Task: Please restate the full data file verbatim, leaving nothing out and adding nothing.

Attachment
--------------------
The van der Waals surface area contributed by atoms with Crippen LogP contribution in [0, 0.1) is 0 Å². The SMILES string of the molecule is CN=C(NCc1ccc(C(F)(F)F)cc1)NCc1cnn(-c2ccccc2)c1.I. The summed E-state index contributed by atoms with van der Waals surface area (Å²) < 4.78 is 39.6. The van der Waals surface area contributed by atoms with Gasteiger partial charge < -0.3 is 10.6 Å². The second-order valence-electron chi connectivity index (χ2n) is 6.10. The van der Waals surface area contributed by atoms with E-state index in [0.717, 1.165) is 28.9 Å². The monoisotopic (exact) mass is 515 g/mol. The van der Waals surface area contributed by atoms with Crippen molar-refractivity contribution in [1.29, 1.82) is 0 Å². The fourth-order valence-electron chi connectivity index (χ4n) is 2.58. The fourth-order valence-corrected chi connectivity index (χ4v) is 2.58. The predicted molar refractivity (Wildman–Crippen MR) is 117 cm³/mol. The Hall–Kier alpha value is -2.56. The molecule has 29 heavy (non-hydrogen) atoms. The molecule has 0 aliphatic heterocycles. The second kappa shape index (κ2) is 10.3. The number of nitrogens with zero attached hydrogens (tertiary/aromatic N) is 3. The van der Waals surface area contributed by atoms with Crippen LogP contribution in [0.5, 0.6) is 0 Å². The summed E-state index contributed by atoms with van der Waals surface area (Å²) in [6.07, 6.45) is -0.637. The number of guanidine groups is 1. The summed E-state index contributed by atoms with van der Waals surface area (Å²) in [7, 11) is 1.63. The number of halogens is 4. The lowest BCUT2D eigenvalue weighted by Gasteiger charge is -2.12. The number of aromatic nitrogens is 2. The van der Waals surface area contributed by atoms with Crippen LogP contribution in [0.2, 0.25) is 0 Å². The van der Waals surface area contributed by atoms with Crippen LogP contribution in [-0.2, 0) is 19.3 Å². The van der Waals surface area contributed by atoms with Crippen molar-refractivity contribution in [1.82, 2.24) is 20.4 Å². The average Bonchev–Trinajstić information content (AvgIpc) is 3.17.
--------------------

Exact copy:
The van der Waals surface area contributed by atoms with Crippen LogP contribution in [0, 0.1) is 0 Å². The SMILES string of the molecule is CN=C(NCc1ccc(C(F)(F)F)cc1)NCc1cnn(-c2ccccc2)c1.I. The summed E-state index contributed by atoms with van der Waals surface area (Å²) < 4.78 is 39.6. The van der Waals surface area contributed by atoms with Gasteiger partial charge < -0.3 is 10.6 Å². The second-order valence-electron chi connectivity index (χ2n) is 6.10. The van der Waals surface area contributed by atoms with E-state index in [0.717, 1.165) is 28.9 Å². The monoisotopic (exact) mass is 515 g/mol. The van der Waals surface area contributed by atoms with Crippen molar-refractivity contribution in [1.29, 1.82) is 0 Å². The fourth-order valence-electron chi connectivity index (χ4n) is 2.58. The fourth-order valence-corrected chi connectivity index (χ4v) is 2.58. The predicted molar refractivity (Wildman–Crippen MR) is 117 cm³/mol. The Hall–Kier alpha value is -2.56. The molecule has 29 heavy (non-hydrogen) atoms. The molecule has 0 aliphatic heterocycles. The second kappa shape index (κ2) is 10.3. The number of nitrogens with zero attached hydrogens (tertiary/aromatic N) is 3. The van der Waals surface area contributed by atoms with Crippen LogP contribution in [0.5, 0.6) is 0 Å². The summed E-state index contributed by atoms with van der Waals surface area (Å²) in [6.07, 6.45) is -0.637. The number of guanidine groups is 1. The summed E-state index contributed by atoms with van der Waals surface area (Å²) in [7, 11) is 1.63. The number of halogens is 4. The lowest BCUT2D eigenvalue weighted by Gasteiger charge is -2.12. The number of aromatic nitrogens is 2. The van der Waals surface area contributed by atoms with Crippen LogP contribution in [0.2, 0.25) is 0 Å². The van der Waals surface area contributed by atoms with Crippen LogP contribution in [-0.2, 0) is 19.3 Å². The van der Waals surface area contributed by atoms with Crippen molar-refractivity contribution in [1.82, 2.24) is 20.4 Å². The average Bonchev–Trinajstić information content (AvgIpc) is 3.17.